But if you review the list again you will see that each step is quite simple and logical. We have a friend that was told by other expats that the process was complex and best handled by an attorney or solicitor. She hired an attorney about one month before I began the process. To date, she has not even received her temporary license. Perhaps it is time for some follow-up to the attorney or she should embark on this process on her own.
I am also told there are offices that will handle the process for you. If you review the list above there really isn’t very much they can do for you. You will still need to get a physical, provide the documents to be scanned, pay the fee, etc. Buck up buttercup…you can do this!
Not to Dissimilar to the CA DMV
If I did any step in the process incorrectly it was the last one. We finished lunch around 13:20 and my appointment wasn’t until 15:40. It wasn’t a particularly nice day so we decided to go to the IMT office early. Perhaps if we got in the queue we would complete the process before the assigned time. Nope.
In fact, upon arrival, we entered a code that was on the email we received with the scheduled appointment time into a kiosk. It spits out a ticket with a number on it: M100. We then sat and waited. In fact, we waited until 16:50. We learned that regardless of when we showed up we would be taken by appointment time. Also, they were a bit behind schedule that day. Because my Portuguese is rather limited taking the photo and getting the document took about 2 minutes. (If I was fluent in Portuguese I suspect it would have taken longer…there are niceties to exchange, discussion of family members, the weather, etc, etc.)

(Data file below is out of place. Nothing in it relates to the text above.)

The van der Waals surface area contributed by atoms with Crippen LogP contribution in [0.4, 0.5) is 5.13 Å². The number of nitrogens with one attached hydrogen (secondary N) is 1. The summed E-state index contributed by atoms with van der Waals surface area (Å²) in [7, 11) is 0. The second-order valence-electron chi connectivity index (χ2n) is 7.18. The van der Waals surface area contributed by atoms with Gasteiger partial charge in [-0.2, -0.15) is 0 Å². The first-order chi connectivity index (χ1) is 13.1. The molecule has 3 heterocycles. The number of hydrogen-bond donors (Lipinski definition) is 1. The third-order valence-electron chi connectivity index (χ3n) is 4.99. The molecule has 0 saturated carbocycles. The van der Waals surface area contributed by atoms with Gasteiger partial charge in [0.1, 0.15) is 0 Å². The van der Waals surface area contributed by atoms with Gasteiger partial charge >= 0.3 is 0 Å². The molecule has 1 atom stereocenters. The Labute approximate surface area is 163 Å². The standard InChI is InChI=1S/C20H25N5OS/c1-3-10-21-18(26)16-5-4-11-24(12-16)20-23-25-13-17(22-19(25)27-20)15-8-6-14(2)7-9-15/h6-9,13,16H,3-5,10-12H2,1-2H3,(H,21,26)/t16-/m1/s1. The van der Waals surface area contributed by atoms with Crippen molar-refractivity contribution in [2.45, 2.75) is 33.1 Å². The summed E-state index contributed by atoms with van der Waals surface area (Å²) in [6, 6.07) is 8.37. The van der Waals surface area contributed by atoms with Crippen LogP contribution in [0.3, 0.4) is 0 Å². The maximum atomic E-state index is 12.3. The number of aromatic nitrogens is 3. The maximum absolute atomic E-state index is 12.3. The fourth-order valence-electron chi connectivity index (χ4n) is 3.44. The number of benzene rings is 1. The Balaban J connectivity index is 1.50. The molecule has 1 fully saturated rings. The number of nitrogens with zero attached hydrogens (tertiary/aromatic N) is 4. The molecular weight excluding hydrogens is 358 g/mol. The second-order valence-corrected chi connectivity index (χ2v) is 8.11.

I likely would have waited just as long in the Palm Desert DMV office, albeit without the chit-chat.
Full disclosure: Denise completed her online form about one month after I did and is still on step 7, i.e. wait. We also recently met with a couple who are also on step 7…at this point, they have been waiting for 12 weeks.
Editors Update: I learned that the license would be sent requiring my signature. So I had to pay the CTT (postal service) a fee to have my mail forwarded. On 9 February I received an email from the IMT saying the process was completed and the license was sent. I worried, endlessly, that it would not find its way to me. But on 21 February there was a slip in my box indicating that the post-person had attempted delivery. So how long did it take? I think I did the online form in October…so with mail forwarding, about 4.5 months.